“The soldier above all others prays for peace,” the former American military general Douglas MacArthur once said, “for it is the soldier who must suffer and bear the deepest wounds and scars of war.” But what about peace with oneself? 

More than 120,000 U.S. veterans have died by suicide since record keeping began in 2001, according to Veterans Affairs department data. Many more, in the U.S. and elsewhere, suffer from post-traumatic stress disorder (PTSD) as conflicts spiral around the world. Ukraine’s health ministry estimates that 3 to 4 million people in the country live with PTSD.

Amid this mental health catastrophe, authorities have begun turning to psychedelics for help—and for good reason.

On Feb. 21, Ukraine’s special parliamentary commission responsible for the medical care of veterans and service personnel, voted to establish a working group to assess the effectiveness of MDMA-assisted therapy on PTSD. “We have to deal with mental health issues,” Minister of Healthcare Viktor Liashko, who still needs to sign off on the group, told Ukraine’s official parliament TV channel, “[and examine] how new methods will help quickly and qualitatively.” In December, the U.S. Congress voted to study the effects of psychedelic therapy on soldiers suffering from PTSD and traumatic brain injury. In Israel, a study that would treat Oct. 7 survivors with PTSD, including soldiers, with MDMA could get underway later this year.

The current conventional treatments for PTSD include cognitive behavioral therapy and the FDA-approved antidepressants Zoloft and Paxil. Patients may also be prescribed antipsychotic medications, and benzodiazepines. But, for many veterans, these options are ineffective, and can lead to serious side-effects.

The adoption of psychedelic-assisted therapy could represent a tectonic shift in psychiatry around the world. Research suggests that the psychedelic drug MDMA, an empathogenic stimulant also known as Molly or ecstasy, can spark changes in the brain that induce a childlike state of neuroplasticity and help forge new neural connections. (It could well be approved for PTSD by the U.S. Food and Drugs Administration in August after two advanced stage trials showed significant benefits.) Researchers are also studying other psychedelics as well, like the powerful drug ibogaine.

But Ukraine may be at the vanguard given its wartime realities. Some soldiers have already received legal ketamine, a dissociative anesthetic with some hallucinogenic effects, at private clinics. Dr. Vladislav Matrenitsky, who began working with ketamine in 2018, a year after it was permitted for medical use, is now seeking funding for a study to build on existing research in an effort to bring ketamine therapy toward mainstream healthcare in Ukraine. Underground practitioners elsewhere also provide MDMA and psilocybin therapy, which is illegal.

Meanwhile, efforts are underway to remedy a serious shortage of therapists trained to provide the requisite support before and after psychedelic treatment. Some 15 Ukrainains attended a psychedelic therapist training program in Sarajevo in December, convened by the Multidisciplinary Association for Psychedelic Studies, the organization behind the MDMA-assisted therapy studies in the U.S. Hundreds of mental health specialists have also signed up for an online psychedelic therapy training program with U.S. company Fluence.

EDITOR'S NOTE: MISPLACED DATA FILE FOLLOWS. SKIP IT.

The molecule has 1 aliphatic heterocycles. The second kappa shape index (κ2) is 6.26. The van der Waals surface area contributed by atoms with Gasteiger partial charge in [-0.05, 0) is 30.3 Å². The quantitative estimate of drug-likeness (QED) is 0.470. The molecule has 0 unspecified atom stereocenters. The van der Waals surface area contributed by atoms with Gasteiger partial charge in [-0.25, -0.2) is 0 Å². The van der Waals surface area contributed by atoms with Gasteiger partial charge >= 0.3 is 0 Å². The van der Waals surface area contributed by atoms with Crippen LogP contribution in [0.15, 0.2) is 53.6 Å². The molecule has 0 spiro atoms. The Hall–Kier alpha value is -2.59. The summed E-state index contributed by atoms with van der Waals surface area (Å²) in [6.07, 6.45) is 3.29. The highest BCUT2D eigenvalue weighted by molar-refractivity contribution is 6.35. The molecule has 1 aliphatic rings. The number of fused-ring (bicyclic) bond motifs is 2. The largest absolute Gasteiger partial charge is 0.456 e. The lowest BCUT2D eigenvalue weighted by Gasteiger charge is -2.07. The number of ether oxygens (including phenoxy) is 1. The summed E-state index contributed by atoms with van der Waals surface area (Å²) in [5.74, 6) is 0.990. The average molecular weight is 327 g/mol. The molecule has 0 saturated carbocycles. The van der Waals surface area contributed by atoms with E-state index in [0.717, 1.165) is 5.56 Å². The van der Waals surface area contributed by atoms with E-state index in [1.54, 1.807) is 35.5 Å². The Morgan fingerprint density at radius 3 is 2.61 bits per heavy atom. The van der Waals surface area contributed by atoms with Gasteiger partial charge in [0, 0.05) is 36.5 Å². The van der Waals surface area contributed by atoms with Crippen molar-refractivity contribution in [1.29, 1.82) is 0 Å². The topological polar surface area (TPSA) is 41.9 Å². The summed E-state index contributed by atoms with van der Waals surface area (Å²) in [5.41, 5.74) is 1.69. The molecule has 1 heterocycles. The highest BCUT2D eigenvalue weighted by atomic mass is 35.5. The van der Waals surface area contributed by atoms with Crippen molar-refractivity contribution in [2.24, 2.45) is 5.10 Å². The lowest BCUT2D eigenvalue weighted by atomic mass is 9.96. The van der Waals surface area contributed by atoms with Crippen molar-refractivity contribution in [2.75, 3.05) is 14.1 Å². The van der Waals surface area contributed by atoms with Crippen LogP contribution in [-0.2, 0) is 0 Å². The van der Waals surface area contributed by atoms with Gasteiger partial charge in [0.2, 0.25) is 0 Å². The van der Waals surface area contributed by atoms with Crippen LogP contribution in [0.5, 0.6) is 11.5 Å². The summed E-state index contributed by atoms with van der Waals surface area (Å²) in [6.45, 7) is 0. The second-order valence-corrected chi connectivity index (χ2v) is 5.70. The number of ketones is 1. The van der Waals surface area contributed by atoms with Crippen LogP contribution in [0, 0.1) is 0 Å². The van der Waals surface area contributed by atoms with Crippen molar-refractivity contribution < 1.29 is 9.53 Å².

The use of drugs by soldiers during war, both to recover and as battle stimulants, is nothing new. During World War II, the U.S. army treated soldiers suffering with “shell shock” with sodium amytal, or “blue heavens.” It would precipitate a deep sleep of more than 24 hours and most returned to combat within days. But the powerful sedative is addictive and has serious side-effects, and soldiers eventually stopped using it.

Methamphetamines were central to Nazi Germany’s high octane blitzkrieg strategy, and the stimulant was also given to Japanese, U.S., and British troops to keep fatigue at bay and improve endurance. A report published in May by the Royal United Service Institute suggested that Russian soldiers in Ukraine are being given amphetamines before battle. Small numbers of Ukrainian soldiers, in the highly decentralized army, are also experimenting with ibogaine—which is a potent stimulant in low doses—to improve battle preparedness.

But there are concerns among experts over the use of hallucinogens by active duty soldiers, especially if intended to improve combat readiness, or in the trenches to reduce the fear of death. Research suggests that MDMA and ketamine can help treat PTSD but more study is needed into these and other psychedelics. “We should decide wisely how we use these medicines,” Leor Roseman, a neuroscientist at the University of Exeter, told TIME. “Psychedelic therapy should not be undertaken lightly to heal soldiers and just put them back into the field.”

For some Ukrainians, who view the conflict with Russia in existential terms, they view the use of psychedelics primarily through a wartime lense. “It’s not a choice between war and a peaceful life for a lot of people,” Oleh Orlov, the chair of the Ukrainian Psychedelic Research Association (UPRA) and deputy director for research at the Mykola Yarmachenko Institute of Special Education and Psychology, told TIME. “It’s between existing and not existing.”

Some Ukrainian troops have already reportedly returned to the frontlines after receiving psychedelic treatment. Welcome to psychedelic psychiatry’s brave new world, sanctioned or not, where much more research is needed.

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